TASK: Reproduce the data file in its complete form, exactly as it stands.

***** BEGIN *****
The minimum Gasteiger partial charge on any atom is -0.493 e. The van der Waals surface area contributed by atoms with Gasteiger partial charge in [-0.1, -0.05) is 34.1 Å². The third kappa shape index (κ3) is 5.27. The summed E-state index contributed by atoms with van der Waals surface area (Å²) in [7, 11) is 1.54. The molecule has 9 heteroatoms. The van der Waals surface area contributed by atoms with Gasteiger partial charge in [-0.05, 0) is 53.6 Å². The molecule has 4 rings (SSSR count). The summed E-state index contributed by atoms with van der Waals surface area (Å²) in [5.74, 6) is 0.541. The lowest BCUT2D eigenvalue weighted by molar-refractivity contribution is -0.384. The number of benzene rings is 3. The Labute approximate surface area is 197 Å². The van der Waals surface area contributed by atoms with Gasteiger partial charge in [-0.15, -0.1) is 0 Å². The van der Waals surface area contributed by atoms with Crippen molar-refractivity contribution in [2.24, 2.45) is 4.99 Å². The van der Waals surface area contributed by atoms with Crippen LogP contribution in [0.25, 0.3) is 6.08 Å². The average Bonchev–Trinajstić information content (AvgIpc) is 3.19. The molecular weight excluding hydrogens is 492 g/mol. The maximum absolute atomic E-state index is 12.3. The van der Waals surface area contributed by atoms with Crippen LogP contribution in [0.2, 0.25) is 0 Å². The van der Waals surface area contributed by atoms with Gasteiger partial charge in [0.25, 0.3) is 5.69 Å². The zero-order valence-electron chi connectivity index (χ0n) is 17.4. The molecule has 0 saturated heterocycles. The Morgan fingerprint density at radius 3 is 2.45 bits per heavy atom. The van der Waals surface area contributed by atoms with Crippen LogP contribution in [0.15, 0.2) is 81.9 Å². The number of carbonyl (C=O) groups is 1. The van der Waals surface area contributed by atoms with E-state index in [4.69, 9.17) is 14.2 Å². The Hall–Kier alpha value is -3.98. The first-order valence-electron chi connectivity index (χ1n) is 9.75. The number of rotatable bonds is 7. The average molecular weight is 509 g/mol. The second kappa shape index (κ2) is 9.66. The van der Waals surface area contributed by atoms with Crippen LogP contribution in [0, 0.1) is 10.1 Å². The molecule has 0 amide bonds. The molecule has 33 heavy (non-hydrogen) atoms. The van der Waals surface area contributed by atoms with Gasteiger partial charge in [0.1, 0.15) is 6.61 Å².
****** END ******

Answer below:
The minimum Gasteiger partial charge on any atom is -0.493 e. The van der Waals surface area contributed by atoms with Gasteiger partial charge in [-0.1, -0.05) is 34.1 Å². The third kappa shape index (κ3) is 5.27. The summed E-state index contributed by atoms with van der Waals surface area (Å²) in [7, 11) is 1.54. The molecule has 9 heteroatoms. The van der Waals surface area contributed by atoms with Gasteiger partial charge in [-0.05, 0) is 53.6 Å². The molecule has 4 rings (SSSR count). The summed E-state index contributed by atoms with van der Waals surface area (Å²) in [5.74, 6) is 0.541. The lowest BCUT2D eigenvalue weighted by molar-refractivity contribution is -0.384. The number of benzene rings is 3. The Labute approximate surface area is 197 Å². The van der Waals surface area contributed by atoms with Gasteiger partial charge in [-0.15, -0.1) is 0 Å². The van der Waals surface area contributed by atoms with Crippen molar-refractivity contribution in [2.24, 2.45) is 4.99 Å². The van der Waals surface area contributed by atoms with Crippen LogP contribution in [0.25, 0.3) is 6.08 Å². The average Bonchev–Trinajstić information content (AvgIpc) is 3.19. The molecular weight excluding hydrogens is 492 g/mol. The maximum absolute atomic E-state index is 12.3. The van der Waals surface area contributed by atoms with Crippen LogP contribution in [0.2, 0.25) is 0 Å². The van der Waals surface area contributed by atoms with Gasteiger partial charge in [0.25, 0.3) is 5.69 Å². The zero-order valence-electron chi connectivity index (χ0n) is 17.4. The molecule has 0 saturated heterocycles. The Morgan fingerprint density at radius 3 is 2.45 bits per heavy atom. The van der Waals surface area contributed by atoms with Crippen LogP contribution in [0.15, 0.2) is 81.9 Å². The number of carbonyl (C=O) groups is 1. The van der Waals surface area contributed by atoms with E-state index in [4.69, 9.17) is 14.2 Å². The Hall–Kier alpha value is -3.98. The first-order valence-electron chi connectivity index (χ1n) is 9.75. The number of rotatable bonds is 7. The average molecular weight is 509 g/mol. The second kappa shape index (κ2) is 9.66. The van der Waals surface area contributed by atoms with Crippen LogP contribution in [0, 0.1) is 10.1 Å². The molecule has 0 amide bonds. The molecule has 33 heavy (non-hydrogen) atoms. The van der Waals surface area contributed by atoms with Gasteiger partial charge in [0.1, 0.15) is 6.61 Å².